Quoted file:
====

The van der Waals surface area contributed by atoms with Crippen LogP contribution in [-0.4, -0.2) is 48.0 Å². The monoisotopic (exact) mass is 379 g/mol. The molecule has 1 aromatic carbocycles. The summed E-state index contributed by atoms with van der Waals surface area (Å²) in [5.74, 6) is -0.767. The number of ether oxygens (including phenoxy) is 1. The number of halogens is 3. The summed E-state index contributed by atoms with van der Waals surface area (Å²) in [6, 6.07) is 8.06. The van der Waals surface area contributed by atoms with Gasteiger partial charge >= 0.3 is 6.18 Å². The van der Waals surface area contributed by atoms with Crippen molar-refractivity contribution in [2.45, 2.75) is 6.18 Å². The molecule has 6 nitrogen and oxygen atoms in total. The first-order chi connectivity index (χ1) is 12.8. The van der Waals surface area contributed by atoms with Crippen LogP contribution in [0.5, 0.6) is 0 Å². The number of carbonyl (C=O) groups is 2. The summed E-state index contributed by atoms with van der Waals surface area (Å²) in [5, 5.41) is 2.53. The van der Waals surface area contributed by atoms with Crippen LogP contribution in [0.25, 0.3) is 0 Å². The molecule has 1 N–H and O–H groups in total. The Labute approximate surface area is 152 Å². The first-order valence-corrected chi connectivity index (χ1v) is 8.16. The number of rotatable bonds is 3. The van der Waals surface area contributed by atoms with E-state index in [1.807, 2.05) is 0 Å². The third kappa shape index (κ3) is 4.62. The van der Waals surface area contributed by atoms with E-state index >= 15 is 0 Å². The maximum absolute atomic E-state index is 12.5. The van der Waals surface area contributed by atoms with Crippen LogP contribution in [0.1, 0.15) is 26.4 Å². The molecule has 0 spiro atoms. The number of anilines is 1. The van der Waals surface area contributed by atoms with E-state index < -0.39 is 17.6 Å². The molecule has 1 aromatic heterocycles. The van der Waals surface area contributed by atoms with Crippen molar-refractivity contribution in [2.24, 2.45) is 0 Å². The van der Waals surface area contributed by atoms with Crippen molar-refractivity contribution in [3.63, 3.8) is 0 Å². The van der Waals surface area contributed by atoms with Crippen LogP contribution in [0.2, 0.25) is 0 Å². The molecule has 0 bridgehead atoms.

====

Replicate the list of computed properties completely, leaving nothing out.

The van der Waals surface area contributed by atoms with Crippen LogP contribution in [-0.4, -0.2) is 48.0 Å². The monoisotopic (exact) mass is 379 g/mol. The molecule has 1 aromatic carbocycles. The summed E-state index contributed by atoms with van der Waals surface area (Å²) in [5.74, 6) is -0.767. The number of ether oxygens (including phenoxy) is 1. The number of halogens is 3. The summed E-state index contributed by atoms with van der Waals surface area (Å²) in [6, 6.07) is 8.06. The van der Waals surface area contributed by atoms with Gasteiger partial charge >= 0.3 is 6.18 Å². The van der Waals surface area contributed by atoms with Crippen molar-refractivity contribution in [2.45, 2.75) is 6.18 Å². The molecule has 6 nitrogen and oxygen atoms in total. The first-order chi connectivity index (χ1) is 12.8. The van der Waals surface area contributed by atoms with Crippen LogP contribution in [0.5, 0.6) is 0 Å². The number of carbonyl (C=O) groups is 2. The summed E-state index contributed by atoms with van der Waals surface area (Å²) in [5, 5.41) is 2.53. The van der Waals surface area contributed by atoms with Crippen LogP contribution in [0.25, 0.3) is 0 Å². The molecule has 1 N–H and O–H groups in total. The Labute approximate surface area is 152 Å². The first-order valence-corrected chi connectivity index (χ1v) is 8.16. The number of rotatable bonds is 3. The van der Waals surface area contributed by atoms with E-state index in [1.807, 2.05) is 0 Å². The third kappa shape index (κ3) is 4.62. The van der Waals surface area contributed by atoms with E-state index >= 15 is 0 Å². The maximum absolute atomic E-state index is 12.5. The van der Waals surface area contributed by atoms with Crippen LogP contribution in [0.1, 0.15) is 26.4 Å². The molecule has 0 spiro atoms. The number of anilines is 1. The van der Waals surface area contributed by atoms with E-state index < -0.39 is 17.6 Å². The molecule has 1 aromatic heterocycles. The van der Waals surface area contributed by atoms with Crippen molar-refractivity contribution in [2.24, 2.45) is 0 Å². The van der Waals surface area contributed by atoms with Crippen molar-refractivity contribution in [3.63, 3.8) is 0 Å². The van der Waals surface area contributed by atoms with Crippen LogP contribution in [0.2, 0.25) is 0 Å². The molecule has 0 bridgehead atoms.